For the sake of argument

M. S. DONNELLY SAYS WE SHOULD Revive the commonwealth — or admit it’s dead

M. S. DONNELLY April 23 1960

For the sake of argument

M. S. DONNELLY SAYS WE SHOULD Revive the commonwealth — or admit it’s dead

M. S. DONNELLY April 23 1960

For the sake of argument

M. S. DONNELLY SAYS WE SHOULD Revive the commonwealth — or admit it’s dead

M. S. DONNELLY

The British commonwealth prime ministers are meeting in London in May—their sixth gathering in ten years. Unless this meeting accomplishes more than its predecessors it could turn out to be the last, for there arc many indications today that the commonwealth, with its lack of raison d’être, will soon be forgotten.

What do the prime ministers discuss when they get together? What results from the discussions? The answer to both questions seems to be. “Very little.” The commonwealth's leaders will convene, as usual, in secret. If it runs true to form the communiqué they issue afterwards will ring with eloquent, high - flown phrases but will say nothing. It could hardly do otherwise, since resolutions are not allowed at these meetings for fear that something controversial might be proposed. Indeed, even the word "conference” is officially prohibited because of its implication that decisions are being considered. The meetings are devoted not to arriving at decisions but to piety and platitude—to discreet chitchat interspersed with impressive receptions.

A “do-nothing” organization

The tragic fact is that this accurately reflects the emptiness of the commonwealth and its lack of influence and achievement. The only real sign of life it has shown in the postwar period was the recently announced and totally inadequate scholarship scheme. This provides for an exchange of one thousand students, with most of them coming from underdeveloped commonwealth countries, to attend universities in such countries as the United Kingdom and Canada.

The continuing logic of the commonwealth is that, to exist as an association, it must not do anything or even discuss anything that might be divisive or contentious. As an "organization” it has always been more in the realm of metaphysics than of political science—a crea-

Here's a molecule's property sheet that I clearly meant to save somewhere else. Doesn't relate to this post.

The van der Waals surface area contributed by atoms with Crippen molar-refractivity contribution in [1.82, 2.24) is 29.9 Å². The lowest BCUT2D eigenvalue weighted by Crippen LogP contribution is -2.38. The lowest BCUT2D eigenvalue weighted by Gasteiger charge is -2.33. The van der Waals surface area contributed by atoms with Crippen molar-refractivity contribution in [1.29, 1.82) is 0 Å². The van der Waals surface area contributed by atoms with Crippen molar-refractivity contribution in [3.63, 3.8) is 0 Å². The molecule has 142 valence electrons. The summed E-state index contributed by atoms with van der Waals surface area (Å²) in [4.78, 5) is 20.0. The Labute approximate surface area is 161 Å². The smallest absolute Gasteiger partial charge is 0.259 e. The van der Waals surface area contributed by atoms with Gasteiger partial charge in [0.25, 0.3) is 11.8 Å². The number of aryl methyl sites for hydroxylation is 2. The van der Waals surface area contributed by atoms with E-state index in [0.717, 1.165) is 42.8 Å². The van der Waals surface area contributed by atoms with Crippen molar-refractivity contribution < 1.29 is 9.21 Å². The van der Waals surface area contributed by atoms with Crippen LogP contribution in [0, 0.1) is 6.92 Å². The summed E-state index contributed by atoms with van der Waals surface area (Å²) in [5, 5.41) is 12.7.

tion of “marvellous potential” but of slight reality.

Politicians are fond of referring to its flexibility rather than its function. Apparently there is no limit to its flexibility. Ghana recently suggested some form of loose union betvVeen itself and Guinea—a territory that has just obtained a divorce from France and alimony from the United Nations— but no one said that this would create a problem about membership. Now Prime Minister Kwarne Nkrumah has an idea that he may want to take his country into a wider African federation, which is equivalent to saying that Canada could become the fifty-first state of the U. S. and still stay in the commonwealth. Cyprus, when it becomes independent, may become “associated” which apparently means something less than full membership.

After-dinner speakers often refer to the commonwealth as a prototype of a future world state, presumably because membership in it carries no commitments, duties or responsibilities. It is a kind of club without rules or dues but with an assumption that members have or wish to have parliamentary government and arc devoted to such small-“b” British political virtues as the rule of law, individual rights, freedom of the press, a non-political civil service and an independent judiciary.

Members subscribe to an unstated agreement to “co-operate” and “consult” but there is no convincing evidence that these processes are more meaningful among commonwealth countries than they normally are between two friendly states with common interests.

There is also a tacit agreement that if any conflicts develop between national interests and membership the former may prevail without endangering the latter. The continuing adherence of South Africa demonstrates this with respect to political virtue; and the British action at Suez in 1956 demonstrates CONTINUED ON FACE 58